... I ASKED BRYANS, ‘WHAT’S THE SECRET TO OPERATING THE THROTTLE?’ AS I DIDN’T WANT TO OIL A PLUG, HE DIDN’T ANSWER MY QUESTION BUT SAID: ‘GET ON AND RIDE THE BLOODY THING’.
I knew I needed at least three laps to qualify for the race and as many more as I could to help me get used to the strange machine, but I assumed that he wanted to do a plug check to see if the carburation was rich enough, particularly at sea level. “When I pulled in after one lap and sat on the machine while waiting for Ralph to remove the spark plugs, he never did, he just said ‘get off’. I stood up and he wheeled the Honda from under me and put it into the transporter, so ending my practice session. “Even from a standing start, and with a slowing down finish, my one lap was the fastest lap of the 250cc practice session. Considering that Tommy Robb and Sammy Miller were both riding works Bultacos and all the other good riders who were taking part in that session, I had run really well. “Bryans’ move was a crafty one but the official he’d spoken with earlier when trying to lodge a change of rider knew what Bryans was trying to do and turned a blind eye to the three-lap qualifying rule and made it possible for me to take pole position on the starting grid for the race. “Just before the race I asked Bryans, ‘What’s the secret to operating the throttle?’ as I didn’t want to oil a plug, he didn’t answer my question but said: ‘Get on and ride the bloody thing.’ “I pushed and bump-started the Honda but sadly it only fired on one cylinder. I was last away but then, as I reached Henry’s Corner, it suddenly fired on both cylinders and I was away! I headed off in pursuitp of the pack of riders well ahead of me and by the end of the first lap I wasn’t even in the top 10 riders crossing the line. I started to feel more comfortable on the strange bike and rode a lot quicker. By the third lap I had caught and passed all of the riders in front of me, except Tommy Robb. On the fifth and final lap I passed Tommy as we both approached Millburn Corner at Coleraine. “I was leading the race at this stage and was first at Metropole Corner, but somewhere on the Coast Road Tommy got past me. He had a lot more experience of racing than I had. I was tempted to try a passing manoeuvre at the right-hand bend just before the chequered flag as I was right on Robb’s rear wheel and could have taken a tighter line but in doing this could have caused the Bultaco rider to go wide and off his proper line. It was not the place to make contact with another competitor! So, rather than risk the move on someone I had a lot of respect for, I finished one second behind Tommy. I also recorded the fastest lap of the race. I really appreciated Glen Henderson’s trust in me to ride his CR72 Honda. Also many thanks must go to the race official who made it possible for me to take part in the race.” Len enjoyed mixed fortunes at the Ulster Grand Prix. Probably the most exciting race was the 350 of 1963 when he shared the front row with Mike Hailwood on the MV, Jim Redman on the Honda 4, Ralph Bryans on a Norton, Luigi Taveri on a 305 Honda twin-cylinder and Len on his 350 Norton that he piloted to sixth across the line and achieved one world championship point for his efforts. Then there was the 1967 Ulster GP win which he lined up on the gird for the 250cc race alongside some more of the best names ever to grace the sport, including Bill Ivy, Phil Read, works Bultaco mounted Ginger Molloy, with both Mike Hailwood and Ralph Bryans on 250/6 Hondas. Len was racing a 250 Greeves Silverstone that day and recorded the fastest lap in practice as a privateer. But in the race, a nasty accident at Deer’s Leap, caused by a seized engine, kept Len out of action for most of 1968. He appeared briefly in September onboard a TD1C and he took a win ahead of Ian Mcgregor, Ray Mccullough, Tom Herron, Alex George and others. Len’s last race was at Lurgan Park in 1970. He was riding an Aermacchi and managed the runner-up spot behind Cecil Crawford and just ahead of Billy Guthrie, both riding 350 Yamaha bikes. He was entered at Maghaberry the following weekend but loaned his machine to Gordon Bell and Gordon ended up buying it from Len. Without a machine, Len dropped out of circulation and didn’t really mix within racing circles for several years. These days Len is a regular visitor and spectator at classic events throughout Ireland. Last September he was made honorary president of Dunboyne Motor Club, the very circuit where he enjoyed his hardest fought victory. He travels to many classic racing events with his lovely wife Claire. We look forward to greeting Len and Claire at Irish classic events for many years to come.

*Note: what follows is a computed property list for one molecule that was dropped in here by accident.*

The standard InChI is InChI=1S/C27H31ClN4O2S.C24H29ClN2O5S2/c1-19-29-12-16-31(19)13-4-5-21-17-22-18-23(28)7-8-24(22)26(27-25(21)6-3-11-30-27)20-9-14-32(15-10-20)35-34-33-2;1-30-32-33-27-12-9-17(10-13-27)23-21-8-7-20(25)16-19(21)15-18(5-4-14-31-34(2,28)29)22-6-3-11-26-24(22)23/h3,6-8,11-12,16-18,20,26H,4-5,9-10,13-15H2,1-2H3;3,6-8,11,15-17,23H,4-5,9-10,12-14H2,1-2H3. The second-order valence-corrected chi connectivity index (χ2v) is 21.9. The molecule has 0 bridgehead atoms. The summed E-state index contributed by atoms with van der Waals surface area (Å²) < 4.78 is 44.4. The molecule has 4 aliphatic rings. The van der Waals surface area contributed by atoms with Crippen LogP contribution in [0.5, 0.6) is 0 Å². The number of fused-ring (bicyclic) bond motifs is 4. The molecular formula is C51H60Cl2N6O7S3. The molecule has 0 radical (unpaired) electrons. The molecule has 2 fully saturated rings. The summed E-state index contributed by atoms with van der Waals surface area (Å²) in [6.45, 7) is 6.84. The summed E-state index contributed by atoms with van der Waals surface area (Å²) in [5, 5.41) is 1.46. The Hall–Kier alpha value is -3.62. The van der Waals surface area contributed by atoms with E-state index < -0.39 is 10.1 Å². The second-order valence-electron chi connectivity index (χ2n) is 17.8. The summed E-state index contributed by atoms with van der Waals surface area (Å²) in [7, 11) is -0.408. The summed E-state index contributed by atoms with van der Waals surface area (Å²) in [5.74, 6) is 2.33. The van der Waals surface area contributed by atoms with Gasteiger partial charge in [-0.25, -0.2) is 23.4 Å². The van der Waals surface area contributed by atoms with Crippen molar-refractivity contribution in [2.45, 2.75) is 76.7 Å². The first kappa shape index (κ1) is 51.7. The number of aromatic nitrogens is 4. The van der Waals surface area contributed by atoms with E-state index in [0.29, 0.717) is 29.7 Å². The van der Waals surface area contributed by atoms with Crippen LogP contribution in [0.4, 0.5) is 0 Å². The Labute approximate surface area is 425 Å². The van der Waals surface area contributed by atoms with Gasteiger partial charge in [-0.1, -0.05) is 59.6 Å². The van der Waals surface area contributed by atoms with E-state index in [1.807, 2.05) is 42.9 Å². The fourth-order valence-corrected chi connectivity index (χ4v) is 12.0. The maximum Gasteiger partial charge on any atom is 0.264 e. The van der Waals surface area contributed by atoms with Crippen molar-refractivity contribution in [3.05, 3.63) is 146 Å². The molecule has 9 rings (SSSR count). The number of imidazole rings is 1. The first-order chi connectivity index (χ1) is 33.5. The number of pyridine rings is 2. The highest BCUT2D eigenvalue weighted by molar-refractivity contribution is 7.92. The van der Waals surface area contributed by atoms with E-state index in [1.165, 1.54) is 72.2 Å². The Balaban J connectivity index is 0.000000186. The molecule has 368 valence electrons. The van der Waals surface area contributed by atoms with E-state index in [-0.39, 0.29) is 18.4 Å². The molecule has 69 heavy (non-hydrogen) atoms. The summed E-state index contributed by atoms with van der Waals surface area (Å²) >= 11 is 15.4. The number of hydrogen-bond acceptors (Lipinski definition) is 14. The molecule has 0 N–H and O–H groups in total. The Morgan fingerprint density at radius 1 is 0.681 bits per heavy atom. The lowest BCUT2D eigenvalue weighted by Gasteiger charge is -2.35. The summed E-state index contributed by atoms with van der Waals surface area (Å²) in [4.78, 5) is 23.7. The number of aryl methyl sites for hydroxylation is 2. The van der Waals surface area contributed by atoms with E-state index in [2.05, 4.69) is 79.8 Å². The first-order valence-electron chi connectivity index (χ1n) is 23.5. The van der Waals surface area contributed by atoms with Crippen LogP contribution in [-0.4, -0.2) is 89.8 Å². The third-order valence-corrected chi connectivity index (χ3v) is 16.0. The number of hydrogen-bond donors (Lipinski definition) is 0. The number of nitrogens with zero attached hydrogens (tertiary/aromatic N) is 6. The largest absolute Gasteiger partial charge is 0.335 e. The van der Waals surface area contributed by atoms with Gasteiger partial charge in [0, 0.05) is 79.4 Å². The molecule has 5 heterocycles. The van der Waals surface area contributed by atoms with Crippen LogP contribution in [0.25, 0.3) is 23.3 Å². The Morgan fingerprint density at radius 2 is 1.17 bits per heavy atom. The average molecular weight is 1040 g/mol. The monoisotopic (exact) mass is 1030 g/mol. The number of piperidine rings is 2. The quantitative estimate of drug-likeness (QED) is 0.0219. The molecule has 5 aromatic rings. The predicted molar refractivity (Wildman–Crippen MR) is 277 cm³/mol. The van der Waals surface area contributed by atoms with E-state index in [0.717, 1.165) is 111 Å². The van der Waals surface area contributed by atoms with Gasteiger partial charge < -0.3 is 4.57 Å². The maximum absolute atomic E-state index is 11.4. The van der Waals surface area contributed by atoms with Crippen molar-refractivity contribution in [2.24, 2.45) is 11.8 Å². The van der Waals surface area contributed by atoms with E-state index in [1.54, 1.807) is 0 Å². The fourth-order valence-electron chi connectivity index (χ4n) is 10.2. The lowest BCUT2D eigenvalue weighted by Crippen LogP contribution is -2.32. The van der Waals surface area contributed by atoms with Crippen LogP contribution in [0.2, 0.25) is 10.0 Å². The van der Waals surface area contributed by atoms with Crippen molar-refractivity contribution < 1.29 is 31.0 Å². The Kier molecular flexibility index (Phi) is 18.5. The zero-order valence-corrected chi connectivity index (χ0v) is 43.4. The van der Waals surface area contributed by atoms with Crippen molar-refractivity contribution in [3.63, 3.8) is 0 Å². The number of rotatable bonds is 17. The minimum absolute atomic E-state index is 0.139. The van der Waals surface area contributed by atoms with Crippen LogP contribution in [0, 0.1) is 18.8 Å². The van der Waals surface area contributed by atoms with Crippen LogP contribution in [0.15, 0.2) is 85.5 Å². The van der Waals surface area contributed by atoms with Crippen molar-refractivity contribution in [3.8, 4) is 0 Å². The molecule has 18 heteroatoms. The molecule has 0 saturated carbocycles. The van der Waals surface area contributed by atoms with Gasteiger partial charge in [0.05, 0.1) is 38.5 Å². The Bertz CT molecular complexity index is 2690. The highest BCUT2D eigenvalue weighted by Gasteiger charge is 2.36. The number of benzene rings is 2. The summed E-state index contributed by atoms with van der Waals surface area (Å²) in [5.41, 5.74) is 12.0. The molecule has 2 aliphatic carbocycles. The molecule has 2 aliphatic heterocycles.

Len Ireland sitting on the starting grid at The Temple 1961.
Le en on a 250cc Gr reeves at The Te emple in 1963, fin nishing second to Ra ay Mccullough.
Len approaches the monument at the 1964 Skerries 100.
Len taking th he win at the 19 967 Southern 1000 (IOM) on the 350 Norton.
A small collection of the superstars at the start of the 350cc class at the 1963 Ulster GP. From left to right: 46 (350 Norton) Len Ireland; 2 (305 Honda twin-cylinder) Luigi Taveri; 28 Sid Mizen; 43 (Norton) Ralph Bryans; 26 George Purvis; 1 (Honda 4) Jim Redman; 32 Dick Creith; 8 (MV Augusta) Mike Hailwood.the raced finished: first Jim Redman; second Mike Hailwood; third Luigi Taveri; fourth Mike Duff; fifth Fred Stevens and Len was sixth, which earned him one point in the 350cc World Championship.
Len piloting the CR72 off Harbour Road at the 1965 North West 200. He started last but came second.
Len n exiting Par rliament Sq uare at the e 1961 Jun nior TT.